Monday, November 2, 2009


RURAL HEALTH PERSONNEL AND OFFICIAL STAFF, at a get-together X'mas party in Arayat, Pampanga. 21 Dec. 1955.

When the Americans came to colonize our country, they were shocked at the state of our public health. There were no sanitary toilets, people tended to defecate everywhere, and the sewage system was non-existent. They actually believed that we were a contaminated race. The there was the tropical climate which American scientists and doctors at first believed was hazardous to the health.

Diseases like dysentery, cholera, beri-beri, malaria and parasitism plagued the country, and Pampanga was not spared. In 1902, a severe cholera hit almost all the municipalities of the province, causing thousands of deaths. Then, in 1918, dengue fever reached Pampanga, part of a global pandemic. That same year, southern Pampanga was hit by smallpox and it was said that the casualties were so great that the tolling of bells was prohibited so as not to cause further alarm.

With such grave threats, Americans went on a vigorous campaign to educate Filipinos, introducing massive public health programs to improve their personal hygiene, sanitation practices and social conduct. Through intensified disciplining of the native’s bodily custom and habit, American physicians believed that Filipinos might eventually become capable of self-rule.

Public health services initially depended on army doctors until civilians—including American teachers—came along. They organized municipal and provincial health boards that initiated such projects as “Clean-Up Week”, setting up of toilets in railroad stations and inspection of boticas and livestock. As if their work is not enough, these personnel also had to supervise vaccinations all over the province.

Americans found willing help in Kapampangan doctors and medical professionals like Dr. Francisco Liongson, a prominent Spanish-trained physician who served as a member of the provincial health board. An artesian well program was also undertaken in 1906. The creation of new sources of fresh and clean water supply resulted in the drastic drop of the incidence of cholera. Leprosy, too, was completely eradicated in the province by 1909.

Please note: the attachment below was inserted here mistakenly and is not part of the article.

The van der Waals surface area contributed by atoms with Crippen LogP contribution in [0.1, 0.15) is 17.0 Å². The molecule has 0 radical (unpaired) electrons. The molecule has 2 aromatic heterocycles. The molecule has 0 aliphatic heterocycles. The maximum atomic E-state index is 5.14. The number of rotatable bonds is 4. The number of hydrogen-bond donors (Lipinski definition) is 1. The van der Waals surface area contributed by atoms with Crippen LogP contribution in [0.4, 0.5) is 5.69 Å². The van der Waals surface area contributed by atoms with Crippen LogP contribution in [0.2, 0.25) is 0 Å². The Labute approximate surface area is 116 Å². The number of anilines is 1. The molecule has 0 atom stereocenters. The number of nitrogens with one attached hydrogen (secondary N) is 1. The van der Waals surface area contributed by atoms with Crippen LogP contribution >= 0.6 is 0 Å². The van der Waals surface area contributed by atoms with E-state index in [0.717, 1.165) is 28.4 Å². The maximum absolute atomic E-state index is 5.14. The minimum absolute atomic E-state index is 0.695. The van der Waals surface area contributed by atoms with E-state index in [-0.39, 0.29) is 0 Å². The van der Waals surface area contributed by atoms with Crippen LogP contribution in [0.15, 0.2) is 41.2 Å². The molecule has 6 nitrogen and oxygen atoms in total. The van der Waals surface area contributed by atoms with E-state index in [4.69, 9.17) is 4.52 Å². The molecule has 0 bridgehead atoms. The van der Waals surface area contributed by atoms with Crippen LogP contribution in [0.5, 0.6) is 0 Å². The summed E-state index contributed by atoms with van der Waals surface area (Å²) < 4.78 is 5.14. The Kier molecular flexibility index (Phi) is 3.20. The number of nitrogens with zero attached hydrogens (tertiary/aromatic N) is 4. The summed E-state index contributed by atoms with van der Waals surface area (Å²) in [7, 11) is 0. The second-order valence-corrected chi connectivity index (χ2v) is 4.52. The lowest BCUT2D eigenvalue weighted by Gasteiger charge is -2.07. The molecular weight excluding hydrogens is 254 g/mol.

When the health boards were Filipinized during the Taft years, Kapampangan doctors efficiently ran the public health service programs. In 1912, with the reorganization of the Public Health Services (the future of Department of Health), Pampanga was divided into nine sanitary districts, headed by a physician. These exponents of health finally got themselves organized in 1933 when the Pampanga Medical Association was formed through the leadership of Pampanga’s most famous surgeon, Dr. Gregorio Singian.

In 1931, Pampanga inaugurated its own modern, 2-storey, 50 bed hospital. It was well equipped with an operating room and a laboratory. Another hospital, owned by the Pampanga Sugar Mills at Del Carmen, was established exclusively for its employees. With all these advancements, the health of Kapampangans considerably improved by 1932 with an average of 20.7 deaths reported per 1,000 population—compared to 27 in 1921. Infant mortality was down to 172.5 per 1,000—one of the lowest in the country-- as opposed to 372 in 1920.

Just two years later, in 1934, the Tydings-McDuffie Act was approved, finally promising self-government to Filipinos after a transitional period of 10 years. Could our improved health and revitalized constitution had something to do with it? If that were so, then indeed, health rules!

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